With spending on native advertising increasing 600% between 2014 and 2016, it’s clear this trend is here to stay. Native advertising – or paid marketing materials made to look like the articles or social media posts on the sites on which they are placed – varies widely in terms of both content and quality. Looking at that variety it’s also clear this is a trend that’s not fully understood yet.
Spending part of your budget on an advertising platform merely because it’s trendy won’t necessarily lead to results -- so, what are the best practices for making the most of your native advertising budget?
The first piece to a successful native ad is determining which type of native advertisement would best resonate with your target audience. That decision is heavily influenced by what type of content they tend to prefer online – social, editorial, or image based – because that is the type of content your advertisement will need to mimic.
The first option is social content advertising. These are Facebook, Twitter, or Instagram ads made to look like posts in your customers’ feeds. Because they are mixed into targets’ feeds alongside non-paid content, successful versions of these posts will match not only the style of the site but the type of content that your targets choose to fill their feeds with.
The second option is editorial, or writing articles that while marked as sponsored content are mixed in with journalistic articles on news sites. These can cover a wide variety of industries and topics -- for instance a car company or dealership could post an ad covering their Top Road Trip Tips or a financial services firm could develop an online quiz that helps determine your retirement needs.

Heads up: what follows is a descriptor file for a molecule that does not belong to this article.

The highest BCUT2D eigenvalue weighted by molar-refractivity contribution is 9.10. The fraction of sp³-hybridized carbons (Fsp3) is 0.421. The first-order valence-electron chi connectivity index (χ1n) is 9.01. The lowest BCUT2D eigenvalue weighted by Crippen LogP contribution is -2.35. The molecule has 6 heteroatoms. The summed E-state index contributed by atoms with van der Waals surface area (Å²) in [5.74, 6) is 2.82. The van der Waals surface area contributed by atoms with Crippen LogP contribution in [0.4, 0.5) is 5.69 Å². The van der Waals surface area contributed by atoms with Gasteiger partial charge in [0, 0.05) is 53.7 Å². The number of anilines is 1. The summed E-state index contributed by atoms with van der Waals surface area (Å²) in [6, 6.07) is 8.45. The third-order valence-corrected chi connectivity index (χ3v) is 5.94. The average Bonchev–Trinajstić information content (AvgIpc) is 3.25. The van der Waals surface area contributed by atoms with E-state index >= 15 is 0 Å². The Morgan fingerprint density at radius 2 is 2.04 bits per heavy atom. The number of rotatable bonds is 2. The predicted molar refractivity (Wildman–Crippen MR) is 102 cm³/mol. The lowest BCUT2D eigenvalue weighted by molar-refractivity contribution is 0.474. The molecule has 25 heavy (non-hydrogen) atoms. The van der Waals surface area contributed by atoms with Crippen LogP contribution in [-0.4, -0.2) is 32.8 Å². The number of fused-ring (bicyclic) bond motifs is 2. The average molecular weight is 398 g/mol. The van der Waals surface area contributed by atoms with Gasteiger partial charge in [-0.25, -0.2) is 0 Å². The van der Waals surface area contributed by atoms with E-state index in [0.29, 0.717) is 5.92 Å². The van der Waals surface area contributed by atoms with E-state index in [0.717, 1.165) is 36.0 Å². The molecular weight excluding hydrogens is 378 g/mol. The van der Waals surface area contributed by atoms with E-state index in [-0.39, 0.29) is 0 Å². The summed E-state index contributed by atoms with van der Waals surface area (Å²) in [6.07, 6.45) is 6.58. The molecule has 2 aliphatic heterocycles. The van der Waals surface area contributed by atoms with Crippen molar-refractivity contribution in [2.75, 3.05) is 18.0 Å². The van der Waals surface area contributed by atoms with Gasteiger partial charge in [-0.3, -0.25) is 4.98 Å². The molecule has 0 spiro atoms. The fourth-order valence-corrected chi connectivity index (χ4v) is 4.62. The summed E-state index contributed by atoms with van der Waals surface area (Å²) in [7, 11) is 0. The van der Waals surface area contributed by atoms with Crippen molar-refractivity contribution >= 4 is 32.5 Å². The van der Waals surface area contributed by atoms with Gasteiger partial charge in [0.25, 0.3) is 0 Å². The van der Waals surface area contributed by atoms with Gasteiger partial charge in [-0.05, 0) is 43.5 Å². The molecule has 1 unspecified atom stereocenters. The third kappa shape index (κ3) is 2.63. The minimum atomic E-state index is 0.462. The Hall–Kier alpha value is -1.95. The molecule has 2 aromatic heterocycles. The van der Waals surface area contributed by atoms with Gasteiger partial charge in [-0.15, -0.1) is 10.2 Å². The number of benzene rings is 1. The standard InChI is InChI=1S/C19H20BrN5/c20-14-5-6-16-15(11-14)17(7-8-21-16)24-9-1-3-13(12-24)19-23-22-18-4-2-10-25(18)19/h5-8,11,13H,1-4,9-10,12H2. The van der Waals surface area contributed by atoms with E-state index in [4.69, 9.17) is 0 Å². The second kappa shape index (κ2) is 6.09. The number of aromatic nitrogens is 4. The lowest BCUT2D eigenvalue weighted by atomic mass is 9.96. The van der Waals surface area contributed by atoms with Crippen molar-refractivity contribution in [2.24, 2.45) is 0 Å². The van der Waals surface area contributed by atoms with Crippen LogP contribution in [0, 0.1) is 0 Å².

The final type is image-based content. These native ads look like the image links to other articles or pages on news websites but connect readers to your company’s website instead.
Once you’ve determined the proper type of native advertisement to create, it’s time to focus on the content. Above all, it’s important to remember that native ads are supposed to feel less interruptive than traditional ads, so they need to provide the reader with content they would have chosen to engage with. In order to do that, it’s helpful to remember the four Ts: target, tone, teach, and transparency.
Because native ads need to reach people with content that looks like the content they seek out, proper targeting is a key component to the success or failure of a native ad. Your content should look drastically different if you want to reach the moms of Millennials or the Millennials themselves. Look at the types of articles and content your target audience reads by choice and work from there.
Reading the content your audience likes will help with the next key factor: tone. The tone of your native advertising needs to match the feel of not only the site it’s on but also of your audience. This applies to both the images and text, which need to feel appropriate and candid.
Thinking of native advertising as a tool can also help increase its impact. Because native ads can include video content or animated gifs, you can use them to teach your targets something new about your product or service or a way to use it that might not be a good fit for a traditional or banner ad. Once you’ve done that, be sure to direct them to a landing page that relates to that content. The Native Advertising Institute suggests directing them to a “content rich destination: article, infographic, video or a combination of each.”
And last, but certainly not least, is transparency. No consumer wants to feel duped by a post that turns out to be an ad. People look to social media for an authentic and curated experience full of content from known friends and brands. Blending into that content is important, but differentiating yourself from that content with a logo or note of sponsorship is imperative.
Successful native ads keep the experience that their target customer is hoping to have online in mind, Create native advertising content that will not only match, but enhance it.